“Holding on to anger is like grasping a hot coal with the intent of throwing it at someone else; you are the one who gets burned.”

This saying changed my life and has been my mantra since I discovered it about a year ago. 

But it hasn’t always been this way. 

I had always been hot-tempered. I didn’t give others the benefit of the doubt. Small things got me disproportionately worked up. 

Someone bumped into me and made me spill some tea? Ugh! Proceed to vigorously rant to a friend and continue to seethe for half an hour. 

Missed the train? Argh!! All thanks to those people blocking the way just now! Proceed to spend half the day feeling irritated and playing if-only scenarios in my head. 

You get the picture. 

How I learned to let it go

The saying I introduced earlier originated from the Buddha (I’m not a Buddhist), but you don’t have to be a Buddhist to benefit from its wisdom.

It’s a clever analogy — perfect because of the graphic imagery it employs. 

Holding on to anger is like grasping a hot coal with the intent of throwing it at someone else; you are the one who gets burned. — Buddha

When I first heard it (I came across it in a movie) I immediately pictured myself holding a burning coal in my hand, and thought how silly it is to expect NOT to be hurt by that — doesn’t matter that I’m actually trying to throw it at someone else.

It’s a handy image to store in my mind — a reminder I can retrieve and put to work in a snap.

In the spur of the moment, when I feel my chest tightening and anger bubbling up, I summon this image: a generic piece of burning coal in my hand, red-hot and angry. 

I ask myself: What do you get by staying angry? Does your anger change the situation? Who is suffering, if you continue being angry? Does the other person care? Does it even affect them?

I take a deep breath, breathe out slowly… and I let it go. 

At this instant, I can almost physically feel the calm coming over me — like a comfortable breeze.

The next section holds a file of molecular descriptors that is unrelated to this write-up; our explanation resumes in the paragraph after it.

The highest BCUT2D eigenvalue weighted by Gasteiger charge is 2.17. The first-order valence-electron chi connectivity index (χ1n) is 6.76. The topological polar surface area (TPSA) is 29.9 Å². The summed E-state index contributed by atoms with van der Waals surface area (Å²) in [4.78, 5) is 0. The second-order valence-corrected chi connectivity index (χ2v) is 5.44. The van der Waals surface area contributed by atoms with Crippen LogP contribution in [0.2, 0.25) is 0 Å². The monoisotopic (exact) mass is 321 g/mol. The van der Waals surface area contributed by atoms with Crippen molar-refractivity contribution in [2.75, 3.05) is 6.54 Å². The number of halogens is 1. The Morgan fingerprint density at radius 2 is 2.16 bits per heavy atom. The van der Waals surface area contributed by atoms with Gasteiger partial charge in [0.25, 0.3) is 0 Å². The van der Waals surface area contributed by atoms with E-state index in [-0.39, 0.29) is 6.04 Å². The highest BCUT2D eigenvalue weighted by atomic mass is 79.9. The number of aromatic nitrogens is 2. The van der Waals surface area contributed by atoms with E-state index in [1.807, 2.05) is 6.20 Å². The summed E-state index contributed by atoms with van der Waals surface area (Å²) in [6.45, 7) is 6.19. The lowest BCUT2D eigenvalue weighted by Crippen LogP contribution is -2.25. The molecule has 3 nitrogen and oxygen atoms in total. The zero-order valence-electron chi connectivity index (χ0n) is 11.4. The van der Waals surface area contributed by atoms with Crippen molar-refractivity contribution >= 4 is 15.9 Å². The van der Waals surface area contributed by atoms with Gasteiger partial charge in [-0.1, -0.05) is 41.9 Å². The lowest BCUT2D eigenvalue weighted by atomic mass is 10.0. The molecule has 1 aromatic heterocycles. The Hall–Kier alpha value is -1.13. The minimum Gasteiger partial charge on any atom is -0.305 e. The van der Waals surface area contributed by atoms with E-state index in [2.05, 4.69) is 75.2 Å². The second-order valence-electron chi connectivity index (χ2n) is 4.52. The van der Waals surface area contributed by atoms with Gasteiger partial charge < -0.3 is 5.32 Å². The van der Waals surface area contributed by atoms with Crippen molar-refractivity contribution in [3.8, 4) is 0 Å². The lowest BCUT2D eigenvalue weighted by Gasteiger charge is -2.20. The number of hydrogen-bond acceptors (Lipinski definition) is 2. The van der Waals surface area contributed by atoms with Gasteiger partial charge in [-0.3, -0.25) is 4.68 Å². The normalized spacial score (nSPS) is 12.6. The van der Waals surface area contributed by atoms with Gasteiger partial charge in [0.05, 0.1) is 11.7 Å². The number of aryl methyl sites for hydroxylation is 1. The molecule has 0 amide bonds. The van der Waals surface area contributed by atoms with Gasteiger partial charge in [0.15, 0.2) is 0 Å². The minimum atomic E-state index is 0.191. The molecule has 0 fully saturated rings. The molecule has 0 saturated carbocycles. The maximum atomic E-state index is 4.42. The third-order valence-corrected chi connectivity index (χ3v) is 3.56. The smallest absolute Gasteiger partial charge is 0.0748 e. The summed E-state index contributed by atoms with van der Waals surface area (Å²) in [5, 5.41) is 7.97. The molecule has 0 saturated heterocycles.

You get better at it

It’s hard, initially. 

It took a lot of practice, but gradually I could let go of these unnecessary anger and negativity more and more quickly. 

Over the course of the year, I grew to recognize such situations early, too.

When I feel the familiar anger surfacing, it’s become almost an instinct to take a deep breath and let it go — usually. 

There are bad days, of course. 

Occasionally, I still slip back into my old habits. I don’t catch myself in time and blow up at my kids sometimes. I get offended by others and carry out angry imaginary conversations in my head for too long.

But overall, this new habit has given me a new-found peace.

Changes for the better

I am no longer trapped in a cycle of bitterness. I stopped wasting time being angry at others. I’ve avoided unnecessary clashes with loved ones. 

I started to have a new spring in my steps, a new lightness in my soul. I’m more optimistic. There is more joy in my life and I have more capacity to work on my business and spend time with my kids. I’m more productive and happier overall. 

Though far from the even-headed, peaceful person I aspire to be, I know I’ve improved leaps and bounds.

Sharing is caring

I know there are others who struggle with the same issue. 

Sometimes, I see the same festering anger in my 6-year-old daughter, and I want her to see the pointlessness of staying angry sooner rather than later, so she doesn’t spend much of her young life feeling angry like I did.

I have discussed this saying with her, and I want to share it with you, too.